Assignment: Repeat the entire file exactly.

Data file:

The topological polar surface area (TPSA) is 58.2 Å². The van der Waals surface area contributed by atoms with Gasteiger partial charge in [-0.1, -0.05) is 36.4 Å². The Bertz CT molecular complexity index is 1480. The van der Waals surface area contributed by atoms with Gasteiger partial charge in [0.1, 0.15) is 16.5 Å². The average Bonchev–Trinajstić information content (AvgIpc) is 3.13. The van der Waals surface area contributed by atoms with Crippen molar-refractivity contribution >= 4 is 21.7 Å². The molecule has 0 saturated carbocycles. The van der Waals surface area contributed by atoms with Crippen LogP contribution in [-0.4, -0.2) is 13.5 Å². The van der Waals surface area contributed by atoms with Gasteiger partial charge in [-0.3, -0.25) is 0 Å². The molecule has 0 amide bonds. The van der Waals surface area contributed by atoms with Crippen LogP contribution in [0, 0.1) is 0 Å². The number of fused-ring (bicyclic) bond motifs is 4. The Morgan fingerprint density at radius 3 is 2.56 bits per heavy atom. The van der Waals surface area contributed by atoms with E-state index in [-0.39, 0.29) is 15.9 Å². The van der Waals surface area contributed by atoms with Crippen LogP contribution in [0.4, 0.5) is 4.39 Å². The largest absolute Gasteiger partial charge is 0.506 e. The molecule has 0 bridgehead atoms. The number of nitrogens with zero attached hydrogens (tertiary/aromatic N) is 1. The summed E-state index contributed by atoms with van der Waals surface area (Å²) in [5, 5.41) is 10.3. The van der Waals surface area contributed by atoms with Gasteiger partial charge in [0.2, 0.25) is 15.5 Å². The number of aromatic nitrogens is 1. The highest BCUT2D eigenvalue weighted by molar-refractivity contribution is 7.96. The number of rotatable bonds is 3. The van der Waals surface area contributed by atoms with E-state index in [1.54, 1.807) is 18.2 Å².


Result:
The topological polar surface area (TPSA) is 58.2 Å². The van der Waals surface area contributed by atoms with Gasteiger partial charge in [-0.1, -0.05) is 36.4 Å². The Bertz CT molecular complexity index is 1480. The van der Waals surface area contributed by atoms with Gasteiger partial charge in [0.1, 0.15) is 16.5 Å². The average Bonchev–Trinajstić information content (AvgIpc) is 3.13. The van der Waals surface area contributed by atoms with Crippen molar-refractivity contribution >= 4 is 21.7 Å². The molecule has 0 saturated carbocycles. The van der Waals surface area contributed by atoms with Crippen LogP contribution in [-0.4, -0.2) is 13.5 Å². The van der Waals surface area contributed by atoms with Gasteiger partial charge in [-0.3, -0.25) is 0 Å². The molecule has 0 amide bonds. The van der Waals surface area contributed by atoms with Crippen LogP contribution in [0, 0.1) is 0 Å². The number of fused-ring (bicyclic) bond motifs is 4. The Morgan fingerprint density at radius 3 is 2.56 bits per heavy atom. The van der Waals surface area contributed by atoms with E-state index in [-0.39, 0.29) is 15.9 Å². The van der Waals surface area contributed by atoms with Crippen LogP contribution in [0.4, 0.5) is 4.39 Å². The largest absolute Gasteiger partial charge is 0.506 e. The molecule has 0 bridgehead atoms. The number of nitrogens with zero attached hydrogens (tertiary/aromatic N) is 1. The summed E-state index contributed by atoms with van der Waals surface area (Å²) in [5, 5.41) is 10.3. The van der Waals surface area contributed by atoms with Gasteiger partial charge in [0.2, 0.25) is 15.5 Å². The number of aromatic nitrogens is 1. The highest BCUT2D eigenvalue weighted by molar-refractivity contribution is 7.96. The number of rotatable bonds is 3. The van der Waals surface area contributed by atoms with E-state index in [1.54, 1.807) is 18.2 Å².